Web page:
It’s far from assured, but the rumblings have started and the rumors keep increasing. A return to FC Barcelona for Lionel Messi after a two-year absence.
It’s certainly possible once the Argentine star finishes his two-year contract with Paris Saint-Germain. Relationships will have to be mended, a salary and other terms will have to be negotiated, but it’s all possible.
The question would then become: where does he play?
At the moment, for PSG, he plays in a #10 position, somewhere between an attacking midfielder and a second striker. He doesn’t drift into the box much, instead, he hangs back from three-fourths of the way into the edge of the box. It’s a role Italians would call the trequartista.
Such a position does not exist in Xavi’s Barcelona, which has tended to play either 4-3-3 or 3-4-3. In either case, the forward line is comprised of a center forward and two wingers. The midfield has two different configurations, but neither has a #10.
Should Xavi change his system? Perhaps, but maybe PSG’s system is not the best for Messi anyway. They have Neymar and Kylian Mbappé, Barça don’t. Barcelona’s main concern will be fitting Robert Lewandowski into the attack, and other key pieces such as Pedri into midfield.
At the moment, Messi’s clearest spot in Xavi’s system would be in the attack, as a right-winger. He can’t fit into the midfield (remember, there is no #10) and there would be no reason to displace Lewandowski from the striker position (you’d do whatever possible to have both at the same time on the pitch and Lewy needs to play as a #9.)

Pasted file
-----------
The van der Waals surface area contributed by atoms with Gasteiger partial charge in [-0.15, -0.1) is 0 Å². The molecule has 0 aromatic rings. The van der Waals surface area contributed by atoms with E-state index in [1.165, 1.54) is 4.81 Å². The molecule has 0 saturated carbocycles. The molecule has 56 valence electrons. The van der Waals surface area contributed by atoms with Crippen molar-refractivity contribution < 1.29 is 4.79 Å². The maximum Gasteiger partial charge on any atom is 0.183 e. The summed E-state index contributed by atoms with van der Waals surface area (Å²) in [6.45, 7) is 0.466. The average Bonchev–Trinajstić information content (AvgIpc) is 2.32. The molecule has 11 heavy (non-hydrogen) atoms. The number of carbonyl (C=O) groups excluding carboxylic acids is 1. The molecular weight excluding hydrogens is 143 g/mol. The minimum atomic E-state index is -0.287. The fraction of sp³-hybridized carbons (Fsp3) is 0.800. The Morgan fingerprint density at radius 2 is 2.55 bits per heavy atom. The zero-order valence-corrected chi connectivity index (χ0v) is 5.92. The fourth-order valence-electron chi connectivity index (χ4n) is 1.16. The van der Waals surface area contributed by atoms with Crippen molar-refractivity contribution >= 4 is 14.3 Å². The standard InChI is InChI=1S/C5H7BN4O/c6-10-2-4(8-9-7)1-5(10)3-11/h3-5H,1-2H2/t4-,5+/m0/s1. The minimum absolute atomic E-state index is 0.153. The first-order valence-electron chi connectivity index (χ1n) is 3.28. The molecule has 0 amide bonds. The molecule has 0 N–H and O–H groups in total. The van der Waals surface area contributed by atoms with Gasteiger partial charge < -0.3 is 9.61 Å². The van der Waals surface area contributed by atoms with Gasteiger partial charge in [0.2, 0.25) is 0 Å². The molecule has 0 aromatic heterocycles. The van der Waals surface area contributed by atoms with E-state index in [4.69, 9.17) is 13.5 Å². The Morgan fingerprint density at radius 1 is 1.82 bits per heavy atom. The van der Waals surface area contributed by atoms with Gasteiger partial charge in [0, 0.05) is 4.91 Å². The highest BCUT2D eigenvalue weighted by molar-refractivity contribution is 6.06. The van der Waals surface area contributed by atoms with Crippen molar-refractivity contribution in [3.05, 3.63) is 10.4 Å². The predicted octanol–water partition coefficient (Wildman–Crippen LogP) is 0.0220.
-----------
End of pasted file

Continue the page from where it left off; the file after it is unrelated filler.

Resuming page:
The issue is that Messi is far from an orthodox right-winger. In fact, he’s almost not one at all. You want him on the ball in central areas often to play his magical passes, and you want him getting chances to shoot from the edge of the box as well.
Argentina’s system perhaps suits Messi better, so if one were to look for inspiration one could look there.
Messi plays as a nominal right-winger there, but he’s given essentially a free role to cut inside and operate in the middle as he pleases. In order to make this work, Argentina’s left-winger (Ángel Di María) has to work hard to help the three-man midfield cover gaps. This is worth it if the team works hard and combines well with Messi. And of course, Messi needs to be on song for it to work - usually not an issue for Argentina.
This is also the traditional system Barcelona used to accommodate Messi as far back as the Luis Enrique era.
It’s not really Xavi’s system, though, which has had Ousmane Dembélé and Raphinha playing more traditional winger roles. But it stands to reason why - they are not Messi, nor do they play like him.
All reports say Xavi wants Messi in his team, which suggests he already has an idea of how it will all play out. It will be interesting to see how that plays out... if indeed it ever does. Let’s not get ahead of ourselves. A reunion is certainly possible, and some may even say probable, but it is far, far, far from assured.